Outside the marginals

A commentary on the politics that followed the UK 2010, 2015 & 2017 elections (and THAT referendum)

Migration and the Greater South East

An infographic about migration into the Greater South East republished on Julian’s Musings Blog claims:

Polls show that on average people think there are far more immigrants than there really are. – 31%

– 31% of people polled thought there were far more immigrants, or
– on average people thought there were 31% more immigrants than there really were?
Presumably the latter, but that probably says something about people’s willingness to assume that someone who speaks with a foreign accent or who is not white is an immigrant.

These sort of facts provoke so many other questions. For instance in Clacton, where apparently 47% are worried about immigration (Daily Mail survey) we find:

As evidence of immigration as normally understood (i.e. non-British nationals coming to live in the UK) even this figure is reduced by the fact that the biggest group of the non-British-born, excluding those from Ireland, recorded Germany as their place of birth – 625 German-born compared to the next biggest group, Polish-born, with 473. The German-born figure includes a large number of people who were born in the 1950s and 60s to British armed forces personnel stationed in military basis in the Rhineland region at that time. A group of 713 Africa-born shows up in the census statistics, most being assumed to be people of Indian subcontinent descent – most being people born in Uganda and Kenya – who are part of the local business community.
Migration Rights 1 September 2014 : A note on Clacton – Why the concern over migration?

So in a constituency with a (2011) electorate of 67,447 (Boundary Commission) which when you include the unregistered (under 18’s and transitory unregistered etc.) probably equates to a population of around 100,000 give or take 10,000, the number of people who migrant-phobics regard as “foreign” must be vanishingly small. Yet when they go into Hospitals or Care homes they probably find that these institutions are being held together by a disproportionate number of staff who xenophobes would regard as, bluntly, aliens.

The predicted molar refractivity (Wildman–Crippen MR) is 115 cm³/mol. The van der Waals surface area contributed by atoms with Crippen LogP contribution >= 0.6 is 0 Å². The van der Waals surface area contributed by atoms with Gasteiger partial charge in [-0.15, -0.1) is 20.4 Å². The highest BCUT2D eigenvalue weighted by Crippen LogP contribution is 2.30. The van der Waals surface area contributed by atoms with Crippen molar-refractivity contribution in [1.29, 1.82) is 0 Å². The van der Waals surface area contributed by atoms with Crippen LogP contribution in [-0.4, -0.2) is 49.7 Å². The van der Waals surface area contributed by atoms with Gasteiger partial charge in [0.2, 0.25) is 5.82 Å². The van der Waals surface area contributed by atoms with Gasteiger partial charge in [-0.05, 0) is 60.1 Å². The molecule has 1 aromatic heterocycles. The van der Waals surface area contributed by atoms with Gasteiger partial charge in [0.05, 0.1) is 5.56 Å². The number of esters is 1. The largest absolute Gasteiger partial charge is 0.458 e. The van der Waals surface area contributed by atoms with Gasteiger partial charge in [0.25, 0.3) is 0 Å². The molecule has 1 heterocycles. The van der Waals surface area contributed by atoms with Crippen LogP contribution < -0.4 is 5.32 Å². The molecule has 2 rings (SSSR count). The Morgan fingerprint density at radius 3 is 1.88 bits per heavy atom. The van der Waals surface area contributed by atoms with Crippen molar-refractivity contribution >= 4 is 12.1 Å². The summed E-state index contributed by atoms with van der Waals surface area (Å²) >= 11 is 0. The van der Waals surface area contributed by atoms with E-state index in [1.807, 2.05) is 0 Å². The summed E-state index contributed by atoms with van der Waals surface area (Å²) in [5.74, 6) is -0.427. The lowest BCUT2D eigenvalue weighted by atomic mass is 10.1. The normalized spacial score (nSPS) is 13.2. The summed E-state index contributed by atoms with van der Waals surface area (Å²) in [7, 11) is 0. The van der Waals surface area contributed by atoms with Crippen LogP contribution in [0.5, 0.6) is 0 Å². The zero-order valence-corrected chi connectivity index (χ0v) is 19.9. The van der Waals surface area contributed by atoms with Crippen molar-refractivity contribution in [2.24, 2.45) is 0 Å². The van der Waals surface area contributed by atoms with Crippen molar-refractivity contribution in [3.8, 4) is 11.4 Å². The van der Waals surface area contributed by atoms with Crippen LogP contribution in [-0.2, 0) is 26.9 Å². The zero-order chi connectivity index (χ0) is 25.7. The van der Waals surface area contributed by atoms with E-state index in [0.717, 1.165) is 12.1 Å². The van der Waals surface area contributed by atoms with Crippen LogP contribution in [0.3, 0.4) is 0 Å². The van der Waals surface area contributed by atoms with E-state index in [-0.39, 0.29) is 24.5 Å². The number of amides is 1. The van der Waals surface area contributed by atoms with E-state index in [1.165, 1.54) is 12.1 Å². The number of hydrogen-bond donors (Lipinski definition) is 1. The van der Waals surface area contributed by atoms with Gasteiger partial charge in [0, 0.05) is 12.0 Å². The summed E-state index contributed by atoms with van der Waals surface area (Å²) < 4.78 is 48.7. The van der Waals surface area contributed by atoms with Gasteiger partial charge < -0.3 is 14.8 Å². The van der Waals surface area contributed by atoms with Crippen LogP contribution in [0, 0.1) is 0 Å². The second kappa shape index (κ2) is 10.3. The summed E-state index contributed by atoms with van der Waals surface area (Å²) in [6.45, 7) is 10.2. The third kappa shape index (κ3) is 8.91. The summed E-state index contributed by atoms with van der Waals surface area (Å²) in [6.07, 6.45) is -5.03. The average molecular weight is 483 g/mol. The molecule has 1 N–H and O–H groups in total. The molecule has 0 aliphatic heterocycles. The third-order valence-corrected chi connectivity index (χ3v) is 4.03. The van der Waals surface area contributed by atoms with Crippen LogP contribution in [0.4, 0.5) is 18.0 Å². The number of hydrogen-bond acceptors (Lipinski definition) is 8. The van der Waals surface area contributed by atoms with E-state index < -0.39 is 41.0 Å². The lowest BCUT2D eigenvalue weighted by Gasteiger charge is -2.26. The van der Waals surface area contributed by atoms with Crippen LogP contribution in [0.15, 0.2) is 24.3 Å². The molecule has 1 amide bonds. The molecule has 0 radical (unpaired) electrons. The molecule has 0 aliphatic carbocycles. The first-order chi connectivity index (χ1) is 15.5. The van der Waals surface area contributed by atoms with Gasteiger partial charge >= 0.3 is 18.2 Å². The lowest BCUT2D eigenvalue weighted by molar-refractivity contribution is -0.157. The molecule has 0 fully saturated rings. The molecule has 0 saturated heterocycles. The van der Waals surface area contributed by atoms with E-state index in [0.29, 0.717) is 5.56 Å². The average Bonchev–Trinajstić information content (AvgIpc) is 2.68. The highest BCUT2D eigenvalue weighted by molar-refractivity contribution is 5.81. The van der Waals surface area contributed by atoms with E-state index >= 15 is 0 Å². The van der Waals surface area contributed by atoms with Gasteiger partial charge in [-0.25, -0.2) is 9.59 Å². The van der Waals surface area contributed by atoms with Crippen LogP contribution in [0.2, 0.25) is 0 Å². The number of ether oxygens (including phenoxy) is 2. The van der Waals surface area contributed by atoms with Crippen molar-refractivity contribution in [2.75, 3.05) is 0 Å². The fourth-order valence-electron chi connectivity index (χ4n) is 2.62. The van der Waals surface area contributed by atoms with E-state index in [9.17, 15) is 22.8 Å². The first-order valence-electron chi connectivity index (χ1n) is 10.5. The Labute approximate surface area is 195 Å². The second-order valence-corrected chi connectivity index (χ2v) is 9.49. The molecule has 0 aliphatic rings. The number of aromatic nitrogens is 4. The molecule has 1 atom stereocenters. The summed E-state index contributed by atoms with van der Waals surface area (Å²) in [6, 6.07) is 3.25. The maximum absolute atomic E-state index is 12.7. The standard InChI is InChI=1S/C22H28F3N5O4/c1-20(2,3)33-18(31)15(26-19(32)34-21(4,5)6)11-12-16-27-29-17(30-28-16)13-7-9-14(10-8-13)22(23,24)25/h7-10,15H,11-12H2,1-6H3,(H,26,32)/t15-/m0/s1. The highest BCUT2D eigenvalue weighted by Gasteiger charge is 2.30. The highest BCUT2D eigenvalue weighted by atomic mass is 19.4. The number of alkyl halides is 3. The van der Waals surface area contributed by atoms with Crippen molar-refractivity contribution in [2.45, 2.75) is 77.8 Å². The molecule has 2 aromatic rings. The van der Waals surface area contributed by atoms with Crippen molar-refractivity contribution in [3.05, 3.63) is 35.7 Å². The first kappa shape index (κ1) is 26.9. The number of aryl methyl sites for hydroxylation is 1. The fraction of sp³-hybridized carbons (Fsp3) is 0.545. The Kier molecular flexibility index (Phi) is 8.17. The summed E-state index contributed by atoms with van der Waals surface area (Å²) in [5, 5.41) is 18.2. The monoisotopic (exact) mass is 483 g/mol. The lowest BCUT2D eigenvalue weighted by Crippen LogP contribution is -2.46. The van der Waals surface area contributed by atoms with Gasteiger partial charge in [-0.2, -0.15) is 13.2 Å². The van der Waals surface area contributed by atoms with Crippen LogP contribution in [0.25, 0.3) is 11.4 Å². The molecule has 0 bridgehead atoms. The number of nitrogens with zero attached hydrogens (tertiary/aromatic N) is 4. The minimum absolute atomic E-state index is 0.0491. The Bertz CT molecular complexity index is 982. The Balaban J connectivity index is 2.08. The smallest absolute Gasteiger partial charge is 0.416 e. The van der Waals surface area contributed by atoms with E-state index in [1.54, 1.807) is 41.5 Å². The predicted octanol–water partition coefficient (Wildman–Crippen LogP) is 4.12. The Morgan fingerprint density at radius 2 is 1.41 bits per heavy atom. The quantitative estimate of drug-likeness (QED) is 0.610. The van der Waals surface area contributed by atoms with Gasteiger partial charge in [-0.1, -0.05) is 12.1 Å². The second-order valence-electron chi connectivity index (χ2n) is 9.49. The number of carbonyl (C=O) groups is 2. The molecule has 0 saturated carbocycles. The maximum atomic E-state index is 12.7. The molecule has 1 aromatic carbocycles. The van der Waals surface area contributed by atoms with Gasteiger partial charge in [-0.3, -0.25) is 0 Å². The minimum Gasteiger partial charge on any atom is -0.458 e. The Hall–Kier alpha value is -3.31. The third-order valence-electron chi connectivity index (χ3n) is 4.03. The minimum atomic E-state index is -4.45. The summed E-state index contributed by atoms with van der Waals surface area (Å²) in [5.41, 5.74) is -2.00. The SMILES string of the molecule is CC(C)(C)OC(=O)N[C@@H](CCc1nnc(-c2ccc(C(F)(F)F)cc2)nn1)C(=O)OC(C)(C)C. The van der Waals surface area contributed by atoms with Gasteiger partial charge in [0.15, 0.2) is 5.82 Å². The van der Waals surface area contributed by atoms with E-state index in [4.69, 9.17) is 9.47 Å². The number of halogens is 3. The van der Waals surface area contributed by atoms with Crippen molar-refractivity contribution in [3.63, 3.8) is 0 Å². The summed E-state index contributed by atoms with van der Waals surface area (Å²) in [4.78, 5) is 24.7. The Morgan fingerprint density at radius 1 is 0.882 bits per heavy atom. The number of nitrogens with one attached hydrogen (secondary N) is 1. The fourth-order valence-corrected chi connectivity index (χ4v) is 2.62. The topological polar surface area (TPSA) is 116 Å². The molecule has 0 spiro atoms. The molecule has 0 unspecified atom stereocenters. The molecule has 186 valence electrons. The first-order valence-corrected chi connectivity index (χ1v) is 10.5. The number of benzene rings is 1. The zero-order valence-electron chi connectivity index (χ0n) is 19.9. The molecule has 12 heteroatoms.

The “fact” that they then over-estimate the number of migrants by only 31%, is I think unsurprising.

Concern over immigration has to arise from two sources:

  • Racism, “pure” and very simple. This first will never be addressed by a government that is so busy pandering to a party that is so appealing to the xenophobic.
  • A generalised concern about (i) strain on public services and (ii) competition for jobs and housing. This will never be addressed by a government that believes in deregulation and small government as a mantra.

A government that believes in deregulation (or “light touch” if it must) will not enforce the Minimum Wage, the Working Time Directive, Health and Safety regulations or housing regulations. This makes the country a magnet for economic migrants. It’s not the migrants’ fault (they are just seeking a better life – and if from the EU doing so legally), it’s the government’s fault – they and their predecessors made the laws, they should ensure that they are enforced. Perhaps it is a deliberate yet covert policy to drive down labour costs in general so that companies can make bigger profits.

I have no doubt that, particularly in the South East, public services (mainly health, education and what remains of social housing) are under strain due to population increases. Such increases are due to lower infant mortality in indigenous families, people living longer due to better health generally and migration from within and without the UK towards the economic sink hole that is London.

The infographic referred to above says the population of the Greater South East is 22.7m and has increased by 9.6% over an inter-census period of 10 years. That is a (compound) increase of 0.92% per year or about 209,000 in a year – and only 66,000 of this is accounted for by net migration – slightly under a third. Two thirds of the increase is due to internal factors.

A small-minded “small-government” administration will not react to these changes – believing that the “market will provide”. They think either the market will provide extra resources (free schools, buy to rent properties etc.) or the market pressure of scarcity will dissuade people from wanting to live in the area. Even those who believe in market forces would have to accept that sometimes (like now) the state has to be big enough to intervene and expand public services to match demand – or more radically address the regional disparities within our country so that London does not continue to be the swallow hole that it is.

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